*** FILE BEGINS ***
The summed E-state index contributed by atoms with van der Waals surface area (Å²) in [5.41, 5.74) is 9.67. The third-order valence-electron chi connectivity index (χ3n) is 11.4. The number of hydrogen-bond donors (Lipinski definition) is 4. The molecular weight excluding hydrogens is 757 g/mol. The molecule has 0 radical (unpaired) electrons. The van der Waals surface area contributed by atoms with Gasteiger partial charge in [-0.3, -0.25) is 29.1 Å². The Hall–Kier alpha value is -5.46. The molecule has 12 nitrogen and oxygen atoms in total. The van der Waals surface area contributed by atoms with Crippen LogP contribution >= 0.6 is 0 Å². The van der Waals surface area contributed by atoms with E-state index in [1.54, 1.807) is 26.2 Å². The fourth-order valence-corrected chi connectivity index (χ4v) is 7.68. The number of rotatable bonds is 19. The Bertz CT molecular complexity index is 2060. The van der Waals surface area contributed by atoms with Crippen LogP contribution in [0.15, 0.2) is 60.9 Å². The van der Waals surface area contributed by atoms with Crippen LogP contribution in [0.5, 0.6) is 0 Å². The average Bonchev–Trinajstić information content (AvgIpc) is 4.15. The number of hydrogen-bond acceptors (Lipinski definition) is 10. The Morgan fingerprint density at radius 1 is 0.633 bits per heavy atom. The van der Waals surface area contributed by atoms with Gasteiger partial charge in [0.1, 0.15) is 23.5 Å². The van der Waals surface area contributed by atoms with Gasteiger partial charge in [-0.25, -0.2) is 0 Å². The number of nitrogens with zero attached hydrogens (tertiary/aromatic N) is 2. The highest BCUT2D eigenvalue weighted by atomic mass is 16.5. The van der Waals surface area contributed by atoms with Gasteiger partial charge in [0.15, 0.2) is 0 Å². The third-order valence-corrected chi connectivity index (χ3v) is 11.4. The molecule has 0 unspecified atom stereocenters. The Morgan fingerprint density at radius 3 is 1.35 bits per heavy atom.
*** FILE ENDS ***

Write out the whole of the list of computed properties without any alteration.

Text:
The summed E-state index contributed by atoms with van der Waals surface area (Å²) in [5.41, 5.74) is 9.67. The third-order valence-electron chi connectivity index (χ3n) is 11.4. The number of hydrogen-bond donors (Lipinski definition) is 4. The molecular weight excluding hydrogens is 757 g/mol. The molecule has 0 radical (unpaired) electrons. The van der Waals surface area contributed by atoms with Gasteiger partial charge in [-0.3, -0.25) is 29.1 Å². The Hall–Kier alpha value is -5.46. The molecule has 12 nitrogen and oxygen atoms in total. The van der Waals surface area contributed by atoms with Crippen LogP contribution >= 0.6 is 0 Å². The van der Waals surface area contributed by atoms with E-state index in [1.54, 1.807) is 26.2 Å². The fourth-order valence-corrected chi connectivity index (χ4v) is 7.68. The number of rotatable bonds is 19. The Bertz CT molecular complexity index is 2060. The van der Waals surface area contributed by atoms with Crippen LogP contribution in [0.15, 0.2) is 60.9 Å². The van der Waals surface area contributed by atoms with Crippen LogP contribution in [0.5, 0.6) is 0 Å². The average Bonchev–Trinajstić information content (AvgIpc) is 4.15. The number of hydrogen-bond acceptors (Lipinski definition) is 10. The Morgan fingerprint density at radius 1 is 0.633 bits per heavy atom. The van der Waals surface area contributed by atoms with Gasteiger partial charge in [0.1, 0.15) is 23.5 Å². The van der Waals surface area contributed by atoms with Gasteiger partial charge in [-0.25, -0.2) is 0 Å². The number of nitrogens with zero attached hydrogens (tertiary/aromatic N) is 2. The highest BCUT2D eigenvalue weighted by atomic mass is 16.5. The van der Waals surface area contributed by atoms with Gasteiger partial charge in [0.15, 0.2) is 0 Å². The third-order valence-corrected chi connectivity index (χ3v) is 11.4. The molecule has 0 unspecified atom stereocenters. The Morgan fingerprint density at radius 3 is 1.35 bits per heavy atom.